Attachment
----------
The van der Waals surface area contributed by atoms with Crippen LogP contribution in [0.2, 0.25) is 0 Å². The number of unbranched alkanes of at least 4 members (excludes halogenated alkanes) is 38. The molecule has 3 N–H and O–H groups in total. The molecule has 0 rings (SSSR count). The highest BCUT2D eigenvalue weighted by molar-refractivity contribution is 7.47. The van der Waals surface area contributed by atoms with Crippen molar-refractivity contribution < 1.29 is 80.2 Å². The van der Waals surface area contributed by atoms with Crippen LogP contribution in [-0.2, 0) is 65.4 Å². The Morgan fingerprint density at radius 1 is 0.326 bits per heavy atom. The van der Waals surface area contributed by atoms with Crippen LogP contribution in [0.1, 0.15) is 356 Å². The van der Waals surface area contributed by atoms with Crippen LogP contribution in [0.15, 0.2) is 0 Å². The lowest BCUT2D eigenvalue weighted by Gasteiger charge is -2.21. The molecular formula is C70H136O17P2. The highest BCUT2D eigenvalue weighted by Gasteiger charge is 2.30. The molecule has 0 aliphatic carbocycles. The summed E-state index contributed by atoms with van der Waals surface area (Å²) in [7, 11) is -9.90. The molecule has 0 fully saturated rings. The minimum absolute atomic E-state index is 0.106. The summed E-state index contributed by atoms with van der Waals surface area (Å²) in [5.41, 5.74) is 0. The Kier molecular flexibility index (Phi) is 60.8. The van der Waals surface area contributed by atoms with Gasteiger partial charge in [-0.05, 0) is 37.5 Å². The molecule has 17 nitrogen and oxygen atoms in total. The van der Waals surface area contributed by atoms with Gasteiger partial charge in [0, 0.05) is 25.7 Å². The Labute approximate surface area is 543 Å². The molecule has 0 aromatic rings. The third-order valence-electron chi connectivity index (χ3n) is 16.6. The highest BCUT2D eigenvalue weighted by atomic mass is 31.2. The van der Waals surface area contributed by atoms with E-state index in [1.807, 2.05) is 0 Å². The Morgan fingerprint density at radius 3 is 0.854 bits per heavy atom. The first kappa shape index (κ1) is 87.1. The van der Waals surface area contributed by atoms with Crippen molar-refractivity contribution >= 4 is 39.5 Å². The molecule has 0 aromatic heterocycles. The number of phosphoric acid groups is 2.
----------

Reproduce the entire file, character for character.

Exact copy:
The van der Waals surface area contributed by atoms with Crippen LogP contribution in [0.2, 0.25) is 0 Å². The number of unbranched alkanes of at least 4 members (excludes halogenated alkanes) is 38. The molecule has 3 N–H and O–H groups in total. The molecule has 0 rings (SSSR count). The highest BCUT2D eigenvalue weighted by molar-refractivity contribution is 7.47. The van der Waals surface area contributed by atoms with Crippen molar-refractivity contribution < 1.29 is 80.2 Å². The van der Waals surface area contributed by atoms with Crippen LogP contribution in [-0.2, 0) is 65.4 Å². The Morgan fingerprint density at radius 1 is 0.326 bits per heavy atom. The van der Waals surface area contributed by atoms with Crippen LogP contribution in [0.1, 0.15) is 356 Å². The van der Waals surface area contributed by atoms with Crippen LogP contribution in [0.15, 0.2) is 0 Å². The lowest BCUT2D eigenvalue weighted by Gasteiger charge is -2.21. The molecular formula is C70H136O17P2. The highest BCUT2D eigenvalue weighted by Gasteiger charge is 2.30. The molecule has 0 aliphatic carbocycles. The summed E-state index contributed by atoms with van der Waals surface area (Å²) in [7, 11) is -9.90. The molecule has 0 fully saturated rings. The minimum absolute atomic E-state index is 0.106. The summed E-state index contributed by atoms with van der Waals surface area (Å²) in [5.41, 5.74) is 0. The Kier molecular flexibility index (Phi) is 60.8. The van der Waals surface area contributed by atoms with Gasteiger partial charge in [-0.05, 0) is 37.5 Å². The molecule has 17 nitrogen and oxygen atoms in total. The van der Waals surface area contributed by atoms with Gasteiger partial charge in [0, 0.05) is 25.7 Å². The Labute approximate surface area is 543 Å². The molecule has 0 aromatic rings. The third-order valence-electron chi connectivity index (χ3n) is 16.6. The highest BCUT2D eigenvalue weighted by atomic mass is 31.2. The van der Waals surface area contributed by atoms with E-state index in [1.807, 2.05) is 0 Å². The Morgan fingerprint density at radius 3 is 0.854 bits per heavy atom. The first kappa shape index (κ1) is 87.1. The van der Waals surface area contributed by atoms with Crippen molar-refractivity contribution >= 4 is 39.5 Å². The molecule has 0 aromatic heterocycles. The number of phosphoric acid groups is 2.